What is an allotment loan? A helpful guide

Shanzaib Malik
What is an allotment loan?

An allotment loan is a type of loan that requires monthly payments to be taken directly out of your paycheck.

The “allotment” system began with the US military in 1889 and has expanded to include civilian federal employees since the 1960s. With the advancement of technology, the “payroll allotment” system for loans is now widely available for employees working in every industry.

An allotment loan could be a great option if you’re struggling to pay bills on time, dealing with an emergency expense, or have a poor credit score. Here’s what you need to know.

How do allotment loans work?

Most allotment loans are unsecured, meaning you do not have to offer any collateral to qualify for a loan. However, monthly payments are taken directly out of your paycheck instead.

Typically, lenders rely heavily on credit scores and credit history when it comes to deciding whether or not to extend an offer.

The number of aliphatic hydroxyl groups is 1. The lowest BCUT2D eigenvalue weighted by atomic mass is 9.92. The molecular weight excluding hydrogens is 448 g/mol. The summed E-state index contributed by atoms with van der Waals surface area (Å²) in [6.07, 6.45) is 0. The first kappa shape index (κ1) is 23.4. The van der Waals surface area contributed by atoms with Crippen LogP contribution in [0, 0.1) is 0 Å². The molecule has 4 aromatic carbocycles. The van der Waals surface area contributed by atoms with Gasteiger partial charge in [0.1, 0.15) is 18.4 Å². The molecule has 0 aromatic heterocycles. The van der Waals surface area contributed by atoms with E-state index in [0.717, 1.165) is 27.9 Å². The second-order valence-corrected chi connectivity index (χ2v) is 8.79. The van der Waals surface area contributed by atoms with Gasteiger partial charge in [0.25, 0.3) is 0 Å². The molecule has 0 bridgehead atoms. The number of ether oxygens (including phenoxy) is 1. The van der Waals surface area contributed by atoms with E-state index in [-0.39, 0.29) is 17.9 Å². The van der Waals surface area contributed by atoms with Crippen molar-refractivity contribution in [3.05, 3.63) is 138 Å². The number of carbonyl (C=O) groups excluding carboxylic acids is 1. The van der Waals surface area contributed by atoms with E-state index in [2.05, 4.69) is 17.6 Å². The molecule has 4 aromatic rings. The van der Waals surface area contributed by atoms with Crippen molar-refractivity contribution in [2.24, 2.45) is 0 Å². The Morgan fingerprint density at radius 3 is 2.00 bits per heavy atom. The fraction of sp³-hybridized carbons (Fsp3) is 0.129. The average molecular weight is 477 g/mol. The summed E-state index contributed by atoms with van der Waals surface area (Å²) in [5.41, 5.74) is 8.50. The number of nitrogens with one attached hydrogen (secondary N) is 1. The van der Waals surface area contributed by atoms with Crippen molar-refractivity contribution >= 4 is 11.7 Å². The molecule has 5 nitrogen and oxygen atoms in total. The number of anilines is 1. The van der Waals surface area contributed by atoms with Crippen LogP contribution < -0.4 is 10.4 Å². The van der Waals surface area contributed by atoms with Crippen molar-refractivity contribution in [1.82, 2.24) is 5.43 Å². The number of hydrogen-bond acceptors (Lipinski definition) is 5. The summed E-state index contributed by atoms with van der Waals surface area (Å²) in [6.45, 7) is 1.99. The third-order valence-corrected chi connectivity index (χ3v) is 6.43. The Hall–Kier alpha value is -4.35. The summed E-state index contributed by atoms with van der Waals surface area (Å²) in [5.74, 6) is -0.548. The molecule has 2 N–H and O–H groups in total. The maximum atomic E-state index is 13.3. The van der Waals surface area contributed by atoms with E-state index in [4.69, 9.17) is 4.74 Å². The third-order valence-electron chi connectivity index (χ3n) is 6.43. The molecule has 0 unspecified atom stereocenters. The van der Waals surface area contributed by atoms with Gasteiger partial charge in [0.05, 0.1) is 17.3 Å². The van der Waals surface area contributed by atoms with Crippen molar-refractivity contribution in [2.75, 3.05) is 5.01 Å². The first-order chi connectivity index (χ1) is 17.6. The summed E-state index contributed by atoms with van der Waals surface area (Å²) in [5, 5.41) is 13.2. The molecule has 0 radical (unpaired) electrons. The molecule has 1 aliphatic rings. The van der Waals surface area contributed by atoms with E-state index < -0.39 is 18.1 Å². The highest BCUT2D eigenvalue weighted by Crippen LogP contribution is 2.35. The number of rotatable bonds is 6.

With allotment loans, lenders are much more lenient and usually approve your loan if you have a stable job with enough income to support your monthly payments.

If you have ever used a service like Plaid to connect your bank account to an app, the process for allotment loans is similar, except that instead of connecting your bank account, you connect your employment account.

You will qualify for a loan if your company uses publicly available payroll software providers like ADP, Paychex, Gusto, or others.

If your company developed custom payroll software, a direct integration may be required and could take up to three to six weeks, depending on the company.

How to pick the best allotment loan.

Some lenders promise instant funding but have lengthy application processes that require manual document submissions. Other lenders have automated application processes but may take up to a week to fund your loan.

Some lenders don’t check your credit score but offer higher interest rates. Others check your credit score and reward positive payment history with lower interest rates.

When it comes to choosing the right allotment loan, you need to consider the following factors: